PLAYBILL.COM'S THEATRE WEEK IN REVIEW, Aug. 27-Sept. 2: Hurricane Irene, Hugh Jackman, Kelli O'Hara

News   PLAYBILL.COM'S THEATRE WEEK IN REVIEW, Aug. 27-Sept. 2: Hurricane Irene, Hugh Jackman, Kelli O'Hara
Blizzards have caused Broadway to shut down in the past. The occasional blackout, too. And, of course, the 9/11 calamity, the tenth anniversary of which will be commemorated next week. But the New York theatre isn't used to shedding performances for a hurricane.

Hugh Jackman
Hugh Jackman Photo by Joseph Marzullo/WENN

Still, given the dire warnings of the ferocity Hurricane Irene would bring to the metropolis, Broadway producers had little choice but to follow the example of many New York restaurants and bars, and close last weekend. Members of The Broadway League made the decision to cancel all performances Aug. 27-28. The decision was pushed along by the fact that Mayor Bloomberg decided it was best to suspend subway and bus service.

In the end, while upstate New York State and Vermont suffered horrendous flooding, New York City itself survived relatively unscathed. No power outages, flooding or wind damage to Broadway theatres were reported.


Broadway's Box Office Boy is back. Hugh Jackman—whose name on the marquee translates into moolah in the till—will bring his Hugh Jackman in Concert, which played limited engagements in Toronto and San Francisco, to the Main Stem, the New York Post reported.

The tabloid said that Jackman's concert evening will begin an eight-week run at the Broadhurst Theatre Oct. 25. Backed by an 18-piece orchestra, the actor performs a personal selection of his favorite musical numbers, including tunes from his Tony-winning turn in The Boy from Oz. Warren Carlyle has the odd title of creative producer (are there creative producers anymore?), and Patrick Vaccariello serves as music supervisor.


Audra McDonald and Norm Lewis in The Gershwins' Porgy and Bess.
photo by Michael Lutch

A month ago, the Boston opening of the new, Broadway-bound revised staging of The Gershwins' Porgy and Bess (their title, not mine), shaped by Diane Paulus, Suzan-Lori Parks and Diedre Murray, and starring Norm Lewis and Audra McDonald, would have been exciting, but not national, news. But then Stephen Sondheim came along and savaged the creative team's intentions in a long letter to the editor of the New York Times. This arguably caused the Times' lead critic Ben Brantley, and a number of other critics, to head north to review the Boston bow, which officially opened Aug. 31 at the American Repertory Theater.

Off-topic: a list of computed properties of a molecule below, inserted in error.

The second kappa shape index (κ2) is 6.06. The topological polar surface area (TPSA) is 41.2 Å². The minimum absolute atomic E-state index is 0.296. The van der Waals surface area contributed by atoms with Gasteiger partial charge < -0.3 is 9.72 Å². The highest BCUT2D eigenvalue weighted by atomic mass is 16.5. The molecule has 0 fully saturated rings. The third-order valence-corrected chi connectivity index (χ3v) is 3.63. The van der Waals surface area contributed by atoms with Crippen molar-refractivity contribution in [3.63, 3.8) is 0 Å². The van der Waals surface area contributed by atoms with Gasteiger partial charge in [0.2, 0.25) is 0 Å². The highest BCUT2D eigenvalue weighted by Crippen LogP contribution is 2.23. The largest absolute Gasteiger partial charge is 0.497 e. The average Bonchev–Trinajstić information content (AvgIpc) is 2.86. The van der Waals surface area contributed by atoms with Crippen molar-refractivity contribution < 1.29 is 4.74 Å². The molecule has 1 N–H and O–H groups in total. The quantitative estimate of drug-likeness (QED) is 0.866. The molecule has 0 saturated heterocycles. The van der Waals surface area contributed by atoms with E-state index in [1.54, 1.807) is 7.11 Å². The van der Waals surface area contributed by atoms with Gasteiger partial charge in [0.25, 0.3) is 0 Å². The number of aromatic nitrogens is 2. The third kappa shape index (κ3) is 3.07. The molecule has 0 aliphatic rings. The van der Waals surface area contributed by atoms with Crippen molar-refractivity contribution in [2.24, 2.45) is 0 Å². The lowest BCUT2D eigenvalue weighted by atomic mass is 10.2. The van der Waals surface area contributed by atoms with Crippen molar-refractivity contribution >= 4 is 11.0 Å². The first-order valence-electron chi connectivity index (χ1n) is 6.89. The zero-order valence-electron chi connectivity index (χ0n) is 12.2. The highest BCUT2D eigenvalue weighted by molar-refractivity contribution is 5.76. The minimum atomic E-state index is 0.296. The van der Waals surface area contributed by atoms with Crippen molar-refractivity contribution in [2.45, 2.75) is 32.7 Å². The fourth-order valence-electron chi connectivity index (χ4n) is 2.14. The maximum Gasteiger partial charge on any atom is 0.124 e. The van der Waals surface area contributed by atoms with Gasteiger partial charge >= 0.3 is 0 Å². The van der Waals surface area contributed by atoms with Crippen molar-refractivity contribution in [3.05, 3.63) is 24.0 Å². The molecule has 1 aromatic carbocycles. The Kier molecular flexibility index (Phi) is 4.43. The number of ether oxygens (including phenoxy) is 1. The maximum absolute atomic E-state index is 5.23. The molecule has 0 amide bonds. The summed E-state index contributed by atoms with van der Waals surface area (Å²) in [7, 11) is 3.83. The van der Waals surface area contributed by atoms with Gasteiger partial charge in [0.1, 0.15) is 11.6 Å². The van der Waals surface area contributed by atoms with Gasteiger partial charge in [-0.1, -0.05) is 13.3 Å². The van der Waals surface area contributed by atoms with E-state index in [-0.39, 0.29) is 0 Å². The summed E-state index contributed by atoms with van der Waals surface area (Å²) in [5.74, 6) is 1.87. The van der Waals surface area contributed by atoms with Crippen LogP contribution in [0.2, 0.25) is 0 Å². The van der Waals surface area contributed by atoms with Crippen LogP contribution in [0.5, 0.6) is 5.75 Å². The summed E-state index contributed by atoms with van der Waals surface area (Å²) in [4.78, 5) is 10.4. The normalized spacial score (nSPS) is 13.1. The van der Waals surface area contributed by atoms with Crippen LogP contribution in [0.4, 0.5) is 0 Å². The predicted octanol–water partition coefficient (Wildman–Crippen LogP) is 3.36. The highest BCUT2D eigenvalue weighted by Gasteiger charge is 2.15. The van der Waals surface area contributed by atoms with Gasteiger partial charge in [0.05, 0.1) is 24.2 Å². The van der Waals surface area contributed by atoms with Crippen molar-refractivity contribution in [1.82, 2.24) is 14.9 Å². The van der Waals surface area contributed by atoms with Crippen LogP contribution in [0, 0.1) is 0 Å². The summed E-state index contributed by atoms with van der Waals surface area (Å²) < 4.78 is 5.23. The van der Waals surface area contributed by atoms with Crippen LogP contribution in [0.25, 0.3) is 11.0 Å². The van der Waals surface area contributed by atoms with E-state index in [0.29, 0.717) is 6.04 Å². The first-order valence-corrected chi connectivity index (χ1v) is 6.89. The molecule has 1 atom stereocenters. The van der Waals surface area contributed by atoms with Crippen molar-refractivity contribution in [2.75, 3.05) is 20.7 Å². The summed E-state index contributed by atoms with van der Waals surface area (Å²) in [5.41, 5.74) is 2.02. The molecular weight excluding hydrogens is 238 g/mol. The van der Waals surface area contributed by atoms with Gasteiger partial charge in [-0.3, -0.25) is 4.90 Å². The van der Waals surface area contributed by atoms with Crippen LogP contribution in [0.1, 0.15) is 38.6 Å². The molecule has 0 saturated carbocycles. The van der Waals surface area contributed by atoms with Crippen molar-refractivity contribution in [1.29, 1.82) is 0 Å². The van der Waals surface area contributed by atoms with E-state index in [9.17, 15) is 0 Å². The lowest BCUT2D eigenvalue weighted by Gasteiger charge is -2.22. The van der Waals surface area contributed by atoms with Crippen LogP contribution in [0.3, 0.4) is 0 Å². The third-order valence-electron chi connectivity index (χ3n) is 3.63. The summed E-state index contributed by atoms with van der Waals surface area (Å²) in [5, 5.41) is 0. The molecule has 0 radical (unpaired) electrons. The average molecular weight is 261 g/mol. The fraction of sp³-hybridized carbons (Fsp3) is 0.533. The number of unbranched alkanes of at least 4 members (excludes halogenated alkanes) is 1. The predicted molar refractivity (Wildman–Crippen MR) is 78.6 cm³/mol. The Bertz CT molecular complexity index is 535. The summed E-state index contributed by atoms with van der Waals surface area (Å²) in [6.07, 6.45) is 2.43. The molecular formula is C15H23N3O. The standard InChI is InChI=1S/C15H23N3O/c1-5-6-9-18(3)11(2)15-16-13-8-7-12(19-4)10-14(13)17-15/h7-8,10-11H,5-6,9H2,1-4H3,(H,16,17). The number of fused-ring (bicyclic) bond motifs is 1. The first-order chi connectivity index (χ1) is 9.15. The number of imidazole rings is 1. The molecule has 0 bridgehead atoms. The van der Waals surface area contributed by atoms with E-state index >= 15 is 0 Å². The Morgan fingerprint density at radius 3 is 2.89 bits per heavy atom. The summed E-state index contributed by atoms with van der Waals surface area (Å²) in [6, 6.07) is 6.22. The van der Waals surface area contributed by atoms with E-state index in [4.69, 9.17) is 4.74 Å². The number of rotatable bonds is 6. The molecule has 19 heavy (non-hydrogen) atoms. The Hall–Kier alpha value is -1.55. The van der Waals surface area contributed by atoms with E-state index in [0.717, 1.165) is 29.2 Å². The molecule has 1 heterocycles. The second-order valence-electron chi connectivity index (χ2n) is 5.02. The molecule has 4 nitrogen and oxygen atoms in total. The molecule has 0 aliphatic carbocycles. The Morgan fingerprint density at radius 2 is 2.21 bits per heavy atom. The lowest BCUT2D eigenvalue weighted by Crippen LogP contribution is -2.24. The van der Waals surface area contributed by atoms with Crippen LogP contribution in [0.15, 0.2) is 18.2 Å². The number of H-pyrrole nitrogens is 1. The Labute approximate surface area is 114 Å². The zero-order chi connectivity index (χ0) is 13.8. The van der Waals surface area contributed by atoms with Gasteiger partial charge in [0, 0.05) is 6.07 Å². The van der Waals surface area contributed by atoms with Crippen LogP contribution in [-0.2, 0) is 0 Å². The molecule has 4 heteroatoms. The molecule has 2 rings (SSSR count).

Brantley praised McDonald to the skies for her fulsome portrayal of Bess, but said the rest of the cast wasn't up to her level, and the production was uneven and unfocused. The Boston Globe review was much more positive, but the New York Post suggested in print that the production's chances of getting to New York were now in question.


Kelli O'Hara is keeping busy.

Just a week after signing on as one of King Lear's nasty daughters in the upcoming Public Theater production starring Sam Waterston, this week, her name is attached to the new musical comedy Nice Work If You Can Get It, which will open on Broadway in April directed and choreographed by Kathleen Marshall. He co-star is Matthew Broderick. He's a wealthy playboy; she's a bootlegger. (I guess some acting muscles will be stretched in rehearsal.) The show will feature a hit parade of George and Ira Gershwin tunes. However, it will not be called The Gershwins' Nice Work If You Can Get It.


Gary Wilmes

Against all odds, Gary Wilmes is headed to the big time.

The Downtown darling—star of many Elevator Repair Service, Richard Maxwell and Richard Foreman productions—will step into the role of an Ohio businessman in a foreign land in the Broadway production of David Henry Hwang's comedy Chinglish, which will begin previews Oct. 11 at the Longacre Theatre. It will be his Broadway debut.

First seen in a critically acclaimed, extended run at Chicago's Goodman Theatre earlier this summer, Chinglish will arrive on Broadway with much of its original cast intact, including Jennifer Lim as a captivating Chinese government official and Stephen Pucci as an Australian entrepreneur. Wilmes was not part of the Goodman staging.


Sting is writing a musical.

The mono-named, spiky-haired rock superstar (and former Broadway Mack the Knife) is collaborating with Next to Normal librettist Brian Yorkey on a show called The Last Ship, based on Sting's 1991 album "The Soul Cages." The project—which reportedly will incorporate biographical aspects from Sting's life and is set in the1980s in Newcastle, England, where the rocker grew up as Gordon Sumner—is currently casting for a series of October readings in Manhattan. Yorkey will direct.

Sting has already composed over 20 new songs. However, a source close to the production said that the musical will include a handful of pre-existing Sting songs framed within a new context. Will there be a love interest named Roxanne?

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